Getting started

If you’re interested in becoming an ambulance officer in New Zealand there is more than one way to get started.


Volunteer Ambulance Officers

Most people start out as volunteers working alongside ambulance officers in the field. As a volunteer, you’ll go through the same training as ambulance officers.

If you’re interested in becoming a volunteer you will need to have a good driving record and be able to pass a police check.

Volunteer ambulance officers are also required to commit to a number of shifts in a given time frame.


Ambulance Officers

Many people who become full-time ambulance officers already have the skills and experience required to take on the role, usually these have been gained by working in another ambulance service or by volunteering.

When you’re applying to be a full-time ambulance officer, the criteria you’ll need to meet includes:

  • Holding a full class ‘1’ New Zealand drivers licence and having a good driving record
  • Completing a reference check and Police clearance
  • Completing a pre-employment medical examination and fitness check
  • Being a New Zealand citizen or have permanent resident status

The best way to kick off a career as an ambulance officer in New Zealand is to contact one of the following organisations.

  • St John - You can call 0800 ST JOHN (0800 785 646), visit your local office where they’ll take you through the recruitment process or visit, and fill in the expression of interest form.
  • Wellington Free Ambulance (WFA)- For more information on becoming a volunteer with Wellington Free Ambulance you can call 04 499 9909 or visit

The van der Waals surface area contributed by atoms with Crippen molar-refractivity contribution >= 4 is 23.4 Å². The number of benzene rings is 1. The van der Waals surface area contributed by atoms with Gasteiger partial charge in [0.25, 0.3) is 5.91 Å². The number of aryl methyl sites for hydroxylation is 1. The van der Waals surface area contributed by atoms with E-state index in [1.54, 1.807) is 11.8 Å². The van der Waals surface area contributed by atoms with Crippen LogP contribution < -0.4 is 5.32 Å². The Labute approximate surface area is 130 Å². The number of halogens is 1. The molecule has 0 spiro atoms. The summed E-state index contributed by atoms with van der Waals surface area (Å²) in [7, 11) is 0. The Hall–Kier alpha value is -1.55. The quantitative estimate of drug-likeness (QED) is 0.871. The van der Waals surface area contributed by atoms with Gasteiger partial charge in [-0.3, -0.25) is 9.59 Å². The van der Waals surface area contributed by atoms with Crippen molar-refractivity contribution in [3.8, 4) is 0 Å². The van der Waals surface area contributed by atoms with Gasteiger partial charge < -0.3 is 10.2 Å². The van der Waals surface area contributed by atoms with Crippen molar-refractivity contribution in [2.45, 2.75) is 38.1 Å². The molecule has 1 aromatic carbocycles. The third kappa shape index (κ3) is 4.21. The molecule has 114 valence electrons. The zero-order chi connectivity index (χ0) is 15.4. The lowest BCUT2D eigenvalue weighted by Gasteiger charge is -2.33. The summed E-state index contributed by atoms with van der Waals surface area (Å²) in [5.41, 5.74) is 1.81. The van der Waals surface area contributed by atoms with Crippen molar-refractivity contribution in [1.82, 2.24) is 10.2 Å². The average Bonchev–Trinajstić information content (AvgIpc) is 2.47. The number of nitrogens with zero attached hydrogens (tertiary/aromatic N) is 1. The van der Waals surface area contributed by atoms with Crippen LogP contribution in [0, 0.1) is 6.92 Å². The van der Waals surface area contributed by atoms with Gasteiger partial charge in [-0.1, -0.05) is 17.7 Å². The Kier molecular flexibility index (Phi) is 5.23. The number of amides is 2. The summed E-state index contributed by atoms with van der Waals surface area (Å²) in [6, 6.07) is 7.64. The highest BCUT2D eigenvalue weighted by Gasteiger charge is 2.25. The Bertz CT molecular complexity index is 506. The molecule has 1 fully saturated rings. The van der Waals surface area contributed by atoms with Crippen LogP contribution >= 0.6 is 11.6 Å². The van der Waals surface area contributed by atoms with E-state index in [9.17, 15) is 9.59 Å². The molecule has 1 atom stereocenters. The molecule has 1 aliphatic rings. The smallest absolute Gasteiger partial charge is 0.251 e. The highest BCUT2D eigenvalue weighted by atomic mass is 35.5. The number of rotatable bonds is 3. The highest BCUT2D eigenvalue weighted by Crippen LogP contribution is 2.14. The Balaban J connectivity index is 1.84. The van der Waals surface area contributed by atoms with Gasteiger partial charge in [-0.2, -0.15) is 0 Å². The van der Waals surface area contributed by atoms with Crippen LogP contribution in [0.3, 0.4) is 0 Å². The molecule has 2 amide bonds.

Qualifications and Industry Standards

Volunteer and full-time ambulance officers can achieve First Responder (Level 3) and Ambulance Practice (Level 5) qualifications while working with St John or Wellington Free Ambulance.

Paramedic degree level qualifications are also available through a number of training providers.

Ambulance New Zealand works with the sector to ensure New Zealand has safe, reliable and efficient ambulance services. They help to ensure that industry standards are developed and maintained. 

In New Zealand health professions can be regulated under the Health Practitioners’ Competence Assurance Act 2003 if the government thinks a particular profession has the potential to pose a risk of harm to the health and safety of the New Zealand public.  It’s possible ambulance officers and New Zealand Defence Force medics could fit into this category.

For further information about Ambulance New Zealand, industry standards, or registration visit